Imbued with a strong message but weaselly in its relationship with real-life events, “The Pregnancy Pact” is Lifetime’s latest bit of advocacy filmmaking, using as its backdrop a much-publicized but murky outbreak of pregnancies in Gloucester, Mass.. Oddly structured, the movie’s opening disclaimer simultaneously states that it is both “inspired by” a true story and that any resemblance to actual persons is “purely coincidental” (um, huh?). Setting aside those fact-based underpinnings, the story is familiar and somewhat heavy-handed but finally registers its main point with conviction — serving as a clear indictment of abstinence-only sex education.The movie centers on a group of teenage girls who have ostensibly agreed to get pregnant and raise their babies together, living in some kind of Barbie dream-house fantasy about the magic of pregnancy and joys of motherhood. The principal focus here is Sara (an excellent Madisen Beaty), whose mother (Nancy Travis) heads the local family-values group and strongly resists the argument to teach sex-ed advanced by a concerned school nurse (Camryn Manheim).
What motivated the girls — and specifically, the disputed question of whether their apparent eagerness to become pregnant stemmed from an orchestrated “pact” — never quite coalesces. Writers Pamela Davis and Teena Booth try illuminating the premise through the device of a “video blogger” (an odd heroine, that), thanklessly played by Thora Birch, who investigates what really transpired. Her back story proves the least interesting part of the film, and at times feels painfully obvious in seeking to fill the underlying issues with resonance.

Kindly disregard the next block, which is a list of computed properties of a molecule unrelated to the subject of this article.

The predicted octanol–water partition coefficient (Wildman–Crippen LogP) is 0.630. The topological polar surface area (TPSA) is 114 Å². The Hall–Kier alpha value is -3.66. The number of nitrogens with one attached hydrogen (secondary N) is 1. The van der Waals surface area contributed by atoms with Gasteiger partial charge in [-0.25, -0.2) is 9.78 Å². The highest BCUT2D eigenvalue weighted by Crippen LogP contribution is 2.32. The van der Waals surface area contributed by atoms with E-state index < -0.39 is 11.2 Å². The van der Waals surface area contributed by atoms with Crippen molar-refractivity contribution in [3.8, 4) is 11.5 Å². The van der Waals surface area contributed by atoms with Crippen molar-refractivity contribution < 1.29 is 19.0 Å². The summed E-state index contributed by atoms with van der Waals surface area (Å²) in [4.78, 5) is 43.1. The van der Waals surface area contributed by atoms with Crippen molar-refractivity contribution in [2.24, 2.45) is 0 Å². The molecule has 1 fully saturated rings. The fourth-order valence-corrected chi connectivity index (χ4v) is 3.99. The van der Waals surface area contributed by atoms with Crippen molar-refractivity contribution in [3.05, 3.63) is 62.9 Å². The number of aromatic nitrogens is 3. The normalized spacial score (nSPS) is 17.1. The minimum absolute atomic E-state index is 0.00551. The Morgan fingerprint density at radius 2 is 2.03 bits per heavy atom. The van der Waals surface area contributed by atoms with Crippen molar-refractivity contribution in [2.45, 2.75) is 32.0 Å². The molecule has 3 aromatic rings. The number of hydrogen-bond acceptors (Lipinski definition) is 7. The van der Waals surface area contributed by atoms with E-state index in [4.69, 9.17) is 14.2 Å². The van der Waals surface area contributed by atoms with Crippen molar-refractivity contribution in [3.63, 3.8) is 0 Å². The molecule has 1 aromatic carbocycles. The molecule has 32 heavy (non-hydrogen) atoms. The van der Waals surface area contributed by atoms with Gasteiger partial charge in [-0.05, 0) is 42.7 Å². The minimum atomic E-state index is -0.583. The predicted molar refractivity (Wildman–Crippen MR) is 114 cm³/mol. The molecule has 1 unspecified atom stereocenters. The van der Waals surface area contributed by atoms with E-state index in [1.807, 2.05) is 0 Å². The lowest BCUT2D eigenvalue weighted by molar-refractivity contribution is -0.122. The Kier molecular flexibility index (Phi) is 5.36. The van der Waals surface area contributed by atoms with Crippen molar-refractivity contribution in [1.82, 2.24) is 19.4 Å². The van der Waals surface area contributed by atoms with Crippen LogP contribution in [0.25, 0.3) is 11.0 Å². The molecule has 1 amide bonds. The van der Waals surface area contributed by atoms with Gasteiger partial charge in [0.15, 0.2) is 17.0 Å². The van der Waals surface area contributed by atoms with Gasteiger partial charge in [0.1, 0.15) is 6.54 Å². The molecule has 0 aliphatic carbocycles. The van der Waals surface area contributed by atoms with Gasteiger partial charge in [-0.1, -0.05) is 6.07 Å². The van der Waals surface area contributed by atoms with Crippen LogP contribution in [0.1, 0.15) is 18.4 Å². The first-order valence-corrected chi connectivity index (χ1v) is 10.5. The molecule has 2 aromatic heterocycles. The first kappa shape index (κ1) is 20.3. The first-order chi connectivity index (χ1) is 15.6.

About halfway through the movie, moreover, the “pregnancy pact” story breaks in Time magazine (as it did in 2008), bringing a media frenzy upon the small town. This is illustrated through clips drawn from real-life newscasts, making the initial disclaimer seem even more mealy-mouthed and lawyerly.
For all that, the movie delivers several emotional moments — from the denial exhibited by Travis’ mother, who insists her daughter is “not that kind of girl;” to the painfully naive teens, who harbor a view of pregnancy derived from “a Huggies commercial,” as Birch’s character states, leaving them desperately in need of a “reality check.”
Ultimately, “The Pregnancy Pact” would have possessed more power had the producers gotten off the fence — either developing an original story or more closely adhering to the one that motivated it. And the movie still doesn’t quite capture the complexity of where the educational process with these girls broke down.
Credit Lifetime with an earnest attempt to tackle an important issue, down to the obligatory public-service announcement and outreach campaign. Any resemblance between this and a fully realized movie, however, is purely coincidental.